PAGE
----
This production pairs the one-act dramedy about a vet trying to reenter society after serving in Vietnam with a performance by the all female band, The Chalks, inside a Texas roadhouse saloon in 1972.
The story takes place in the cluttered backyard of a small-town Texas bar in 1972. Roy, a brawny, macho type who had once been a local high-school hero, is back in town after a hitch in Vietnam and realizes that about all he has left are memories of his glory days, his adoring younger brother Ray, his wife Elizabeth, and his now-crumbling 1959 pink Thunderbird. Joined by Ray, Roy sets about consuming a case of Lone Star beer while regaling his brother with tales of his military and amorous exploits. But with the arrival of Cletis, the fatuous, newlywed son of the local hardware store owner, the underpinnings of Roy's world gradually begin to collapse.
“By virtue of simply treating it as a period piece, Battista's new production...does hold a certain sociological and historical fascination. And when the text itself is performed as sensitively as it is here, it's enough to temporarily pulverize any reservations one might have about the play's dated qualities...’Lone Star’ may feel slight in the moment, but only in retrospect does the inner pathos of the material become apparent."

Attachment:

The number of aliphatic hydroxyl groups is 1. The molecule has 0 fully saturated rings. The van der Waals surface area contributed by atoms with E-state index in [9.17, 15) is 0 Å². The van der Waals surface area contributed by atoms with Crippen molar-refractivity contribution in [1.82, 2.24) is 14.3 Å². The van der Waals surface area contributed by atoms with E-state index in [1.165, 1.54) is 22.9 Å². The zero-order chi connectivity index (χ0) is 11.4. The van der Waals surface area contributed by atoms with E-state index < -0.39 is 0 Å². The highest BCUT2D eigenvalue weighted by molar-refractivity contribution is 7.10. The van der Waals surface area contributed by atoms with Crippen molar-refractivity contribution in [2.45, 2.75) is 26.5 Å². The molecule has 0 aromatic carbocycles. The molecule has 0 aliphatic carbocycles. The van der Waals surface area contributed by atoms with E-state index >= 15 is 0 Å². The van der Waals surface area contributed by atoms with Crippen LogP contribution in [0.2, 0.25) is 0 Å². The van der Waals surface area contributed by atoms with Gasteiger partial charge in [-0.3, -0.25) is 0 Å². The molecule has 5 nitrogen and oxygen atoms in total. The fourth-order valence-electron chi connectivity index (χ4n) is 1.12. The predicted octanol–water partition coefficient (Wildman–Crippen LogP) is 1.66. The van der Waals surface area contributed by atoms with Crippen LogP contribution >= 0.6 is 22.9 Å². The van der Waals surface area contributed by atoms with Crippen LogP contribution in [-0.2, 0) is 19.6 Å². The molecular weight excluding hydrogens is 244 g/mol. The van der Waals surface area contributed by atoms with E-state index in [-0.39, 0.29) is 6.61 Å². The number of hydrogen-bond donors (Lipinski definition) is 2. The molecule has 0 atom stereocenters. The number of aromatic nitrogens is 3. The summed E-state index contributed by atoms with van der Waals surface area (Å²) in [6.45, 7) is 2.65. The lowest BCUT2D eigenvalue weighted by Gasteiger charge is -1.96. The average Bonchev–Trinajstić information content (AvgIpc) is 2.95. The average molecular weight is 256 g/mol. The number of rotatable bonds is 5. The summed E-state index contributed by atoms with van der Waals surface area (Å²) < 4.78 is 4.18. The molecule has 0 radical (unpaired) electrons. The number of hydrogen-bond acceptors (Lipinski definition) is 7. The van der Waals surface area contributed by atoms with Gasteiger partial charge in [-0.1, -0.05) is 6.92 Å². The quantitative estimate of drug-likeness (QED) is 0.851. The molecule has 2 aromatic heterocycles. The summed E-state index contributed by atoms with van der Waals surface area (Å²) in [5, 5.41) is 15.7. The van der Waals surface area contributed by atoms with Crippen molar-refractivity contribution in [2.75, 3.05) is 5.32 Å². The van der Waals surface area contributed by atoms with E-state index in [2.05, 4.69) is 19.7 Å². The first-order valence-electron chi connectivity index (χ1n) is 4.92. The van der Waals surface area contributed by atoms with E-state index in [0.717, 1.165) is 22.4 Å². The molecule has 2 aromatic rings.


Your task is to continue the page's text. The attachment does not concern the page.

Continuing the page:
“Feels like two separate pieces rather than one coherent and connected show...The script is the weakest point; the plot is strange when it seems to exist at all...A real conflict doesn't show up until almost the end...The characters are very two-dimensional and we're never really given a reason to care about any of them...The second act of the show seems to drag by as the play's plot feels underdeveloped. As entertaining as The Chalks are, the actual play achieves far too little.”
"Roy enumerates for Ray the ugly atrocities against Vietnamese citizens that he saw during the war, in essence bragging about his capacity to endure it all. In a culture that has become increasingly sensitive about the horrors of Post-Traumatic Stress Disorder, there's little room now for humor surrounding such content. Perhaps, too, audiences are simply less amused than they used to be by depictions of rural Texans as dung-kicking buffoons, which is probably a good thing."
"The play drags on and on, with no focus or direction. The actors wander, the story wanders, our minds wander. It inspires no interest in the material. Ironically, the musical send-up of our country cousins charms while the serious play insults Texans with its campy portrayal of hicks with overly emphasized twangs and complete lack of self reflection. The Lone Star state deserves better."